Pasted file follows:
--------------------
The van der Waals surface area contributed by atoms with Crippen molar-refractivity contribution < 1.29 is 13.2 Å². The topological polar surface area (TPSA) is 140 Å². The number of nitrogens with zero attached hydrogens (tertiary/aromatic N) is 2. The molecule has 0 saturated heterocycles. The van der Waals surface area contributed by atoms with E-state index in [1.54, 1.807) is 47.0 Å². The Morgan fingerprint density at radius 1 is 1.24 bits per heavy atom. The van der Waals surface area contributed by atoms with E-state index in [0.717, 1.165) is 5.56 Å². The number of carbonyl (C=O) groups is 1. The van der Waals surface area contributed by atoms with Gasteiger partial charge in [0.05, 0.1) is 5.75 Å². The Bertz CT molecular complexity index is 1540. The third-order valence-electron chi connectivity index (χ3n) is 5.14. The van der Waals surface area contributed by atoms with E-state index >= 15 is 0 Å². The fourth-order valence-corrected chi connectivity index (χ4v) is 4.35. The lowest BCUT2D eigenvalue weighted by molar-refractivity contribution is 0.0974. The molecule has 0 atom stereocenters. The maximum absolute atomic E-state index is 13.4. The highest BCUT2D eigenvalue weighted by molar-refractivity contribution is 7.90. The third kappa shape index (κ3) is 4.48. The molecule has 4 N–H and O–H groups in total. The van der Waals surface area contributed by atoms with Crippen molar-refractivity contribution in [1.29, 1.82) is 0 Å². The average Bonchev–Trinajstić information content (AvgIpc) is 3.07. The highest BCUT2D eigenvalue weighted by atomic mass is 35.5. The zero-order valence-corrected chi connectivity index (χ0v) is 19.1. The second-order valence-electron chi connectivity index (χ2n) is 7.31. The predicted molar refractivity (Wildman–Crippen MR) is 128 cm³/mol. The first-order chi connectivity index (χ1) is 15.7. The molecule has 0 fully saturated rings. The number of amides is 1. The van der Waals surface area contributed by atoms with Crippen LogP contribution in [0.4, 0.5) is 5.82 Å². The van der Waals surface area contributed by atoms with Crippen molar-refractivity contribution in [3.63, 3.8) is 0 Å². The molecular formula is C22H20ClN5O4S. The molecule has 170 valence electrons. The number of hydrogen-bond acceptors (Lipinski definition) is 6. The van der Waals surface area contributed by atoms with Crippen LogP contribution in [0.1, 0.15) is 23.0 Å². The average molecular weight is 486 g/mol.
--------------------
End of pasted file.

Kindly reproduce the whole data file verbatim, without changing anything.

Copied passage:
The van der Waals surface area contributed by atoms with Crippen molar-refractivity contribution < 1.29 is 13.2 Å². The topological polar surface area (TPSA) is 140 Å². The number of nitrogens with zero attached hydrogens (tertiary/aromatic N) is 2. The molecule has 0 saturated heterocycles. The van der Waals surface area contributed by atoms with E-state index in [1.54, 1.807) is 47.0 Å². The Morgan fingerprint density at radius 1 is 1.24 bits per heavy atom. The van der Waals surface area contributed by atoms with E-state index in [0.717, 1.165) is 5.56 Å². The number of carbonyl (C=O) groups is 1. The van der Waals surface area contributed by atoms with Gasteiger partial charge in [0.05, 0.1) is 5.75 Å². The Bertz CT molecular complexity index is 1540. The third-order valence-electron chi connectivity index (χ3n) is 5.14. The van der Waals surface area contributed by atoms with E-state index >= 15 is 0 Å². The fourth-order valence-corrected chi connectivity index (χ4v) is 4.35. The lowest BCUT2D eigenvalue weighted by molar-refractivity contribution is 0.0974. The molecule has 0 atom stereocenters. The maximum absolute atomic E-state index is 13.4. The highest BCUT2D eigenvalue weighted by molar-refractivity contribution is 7.90. The third kappa shape index (κ3) is 4.48. The molecule has 4 N–H and O–H groups in total. The van der Waals surface area contributed by atoms with Crippen molar-refractivity contribution in [1.29, 1.82) is 0 Å². The average Bonchev–Trinajstić information content (AvgIpc) is 3.07. The highest BCUT2D eigenvalue weighted by atomic mass is 35.5. The zero-order valence-corrected chi connectivity index (χ0v) is 19.1. The second-order valence-electron chi connectivity index (χ2n) is 7.31. The predicted molar refractivity (Wildman–Crippen MR) is 128 cm³/mol. The first-order chi connectivity index (χ1) is 15.7. The molecule has 0 fully saturated rings. The number of amides is 1. The van der Waals surface area contributed by atoms with Crippen LogP contribution in [0.4, 0.5) is 5.82 Å². The van der Waals surface area contributed by atoms with Crippen molar-refractivity contribution in [3.63, 3.8) is 0 Å². The molecular formula is C22H20ClN5O4S. The molecule has 170 valence electrons. The number of hydrogen-bond acceptors (Lipinski definition) is 6. The van der Waals surface area contributed by atoms with Crippen LogP contribution in [0.1, 0.15) is 23.0 Å². The average molecular weight is 486 g/mol.